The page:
The response to the pandemic and the ongoing witness of the Black Lives Matter movement provide an opportunity to reflect critically on European education systems and the values they instil. QCEA is currently working with Quaker Peace and Social Witness on a joint peace education project. From long Quaker experience we know that peace education, with its emphasis on relationships and critical thinking, can be part of the rebuilding process. European policy must be delivered in an inclusive and gender sensitive manner, addressing long-standing forms of inequality and exclusion.
As a faith-based community with a long history and clear values that are also shared by many other people, we are well-placed to contribute a long-term, value-based perspective and to articulate the linkages among issues – both of which are important in times of crisis.
We are compelled to expose the false gods of the market, wealth at the expense of exploitation of others and of the earth’s resources, and security through military might. We challenge the false gods and those who call on us to worship them. We must resist, bravely if necessary, the powers that would oppress our fellow human beings, even if this be at significant cost to ourselves.
Before the coronavirus, we were calling for a world transformed. For example, we have been concerned by EU’s budget proposals that included – securitisation of asylum policy, opaque funding for the military-industrial complex – and many of these provisions are still present. Now, during and after the epidemic, is our chance and responsibility to set things on a better path, for the recovery from the pandemic is an opportunity to put things aright. It is an opportunity to build a better economy, and build a better society, and we as Quakers, as QCEA must not let this opportunity slip away.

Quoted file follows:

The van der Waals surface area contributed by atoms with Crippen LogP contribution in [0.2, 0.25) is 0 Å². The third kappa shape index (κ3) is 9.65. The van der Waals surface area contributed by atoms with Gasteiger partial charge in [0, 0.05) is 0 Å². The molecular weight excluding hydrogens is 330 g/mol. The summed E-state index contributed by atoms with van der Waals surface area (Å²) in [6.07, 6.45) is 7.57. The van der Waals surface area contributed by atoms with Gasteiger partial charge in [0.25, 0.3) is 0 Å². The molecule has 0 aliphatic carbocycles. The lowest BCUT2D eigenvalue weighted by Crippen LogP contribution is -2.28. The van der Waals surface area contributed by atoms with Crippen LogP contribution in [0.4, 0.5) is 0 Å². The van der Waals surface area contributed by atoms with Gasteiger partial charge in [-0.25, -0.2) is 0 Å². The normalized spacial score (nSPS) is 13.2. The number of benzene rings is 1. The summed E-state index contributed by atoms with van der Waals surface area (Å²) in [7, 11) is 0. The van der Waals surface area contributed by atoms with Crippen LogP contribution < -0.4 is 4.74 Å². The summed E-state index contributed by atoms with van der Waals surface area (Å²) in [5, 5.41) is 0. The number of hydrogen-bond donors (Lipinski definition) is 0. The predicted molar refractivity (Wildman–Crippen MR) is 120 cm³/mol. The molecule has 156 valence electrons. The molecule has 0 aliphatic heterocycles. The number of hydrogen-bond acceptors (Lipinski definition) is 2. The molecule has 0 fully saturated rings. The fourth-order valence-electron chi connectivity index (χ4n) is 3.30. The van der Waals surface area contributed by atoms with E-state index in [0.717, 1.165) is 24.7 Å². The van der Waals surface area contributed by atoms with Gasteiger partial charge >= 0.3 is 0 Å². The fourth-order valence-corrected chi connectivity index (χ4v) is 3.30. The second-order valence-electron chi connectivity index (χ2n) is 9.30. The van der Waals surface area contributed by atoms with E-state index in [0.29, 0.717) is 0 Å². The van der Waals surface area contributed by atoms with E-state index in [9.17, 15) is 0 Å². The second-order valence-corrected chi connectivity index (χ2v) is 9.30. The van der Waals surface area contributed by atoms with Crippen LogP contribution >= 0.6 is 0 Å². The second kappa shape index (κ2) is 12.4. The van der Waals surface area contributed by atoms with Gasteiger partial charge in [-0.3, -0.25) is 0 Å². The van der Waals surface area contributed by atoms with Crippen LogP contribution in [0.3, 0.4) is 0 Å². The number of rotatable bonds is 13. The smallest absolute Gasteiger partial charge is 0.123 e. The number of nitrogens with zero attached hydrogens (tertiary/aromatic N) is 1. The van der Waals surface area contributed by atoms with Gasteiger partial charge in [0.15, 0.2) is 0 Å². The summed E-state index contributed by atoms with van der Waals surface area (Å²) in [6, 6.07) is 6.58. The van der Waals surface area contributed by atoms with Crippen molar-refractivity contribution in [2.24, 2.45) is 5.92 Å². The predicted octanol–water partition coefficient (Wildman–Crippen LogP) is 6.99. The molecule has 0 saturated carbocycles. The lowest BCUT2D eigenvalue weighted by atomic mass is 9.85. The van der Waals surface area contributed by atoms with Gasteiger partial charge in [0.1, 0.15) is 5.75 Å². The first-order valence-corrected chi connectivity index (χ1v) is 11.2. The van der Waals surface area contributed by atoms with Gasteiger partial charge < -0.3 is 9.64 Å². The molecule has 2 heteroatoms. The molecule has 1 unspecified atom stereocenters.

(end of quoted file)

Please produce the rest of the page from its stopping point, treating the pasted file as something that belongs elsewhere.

|Background on QCEA and Sustainability
Quakers have long witnessed to the need to protect the Earth, expressed in the life of Friends who lived long ago, such as John Woolman. In the last decade, the need for sustainability and climate justice has been the central message of the two world gatherings of Friends.
In 2016 QCEA’s organisational review found that we had the capacity for two programmes, and the General Assembly discerned that at the European-level QCEA was best placed to work to discourage negative developments in the areas of peace and human rights, with the hope that a third programme on sustainability might be possible in the future.
In 2019 QCEA’s revised strategic plan asked our two programmes to integrate climate justice into their work, recognising this concern rising among Friends. Staff and executive committee members developed a project proposal and found some additional funding to help QCEA to achieve this – and a Climate and Peace advocacy and dialogue project will hold its first event in early 2021.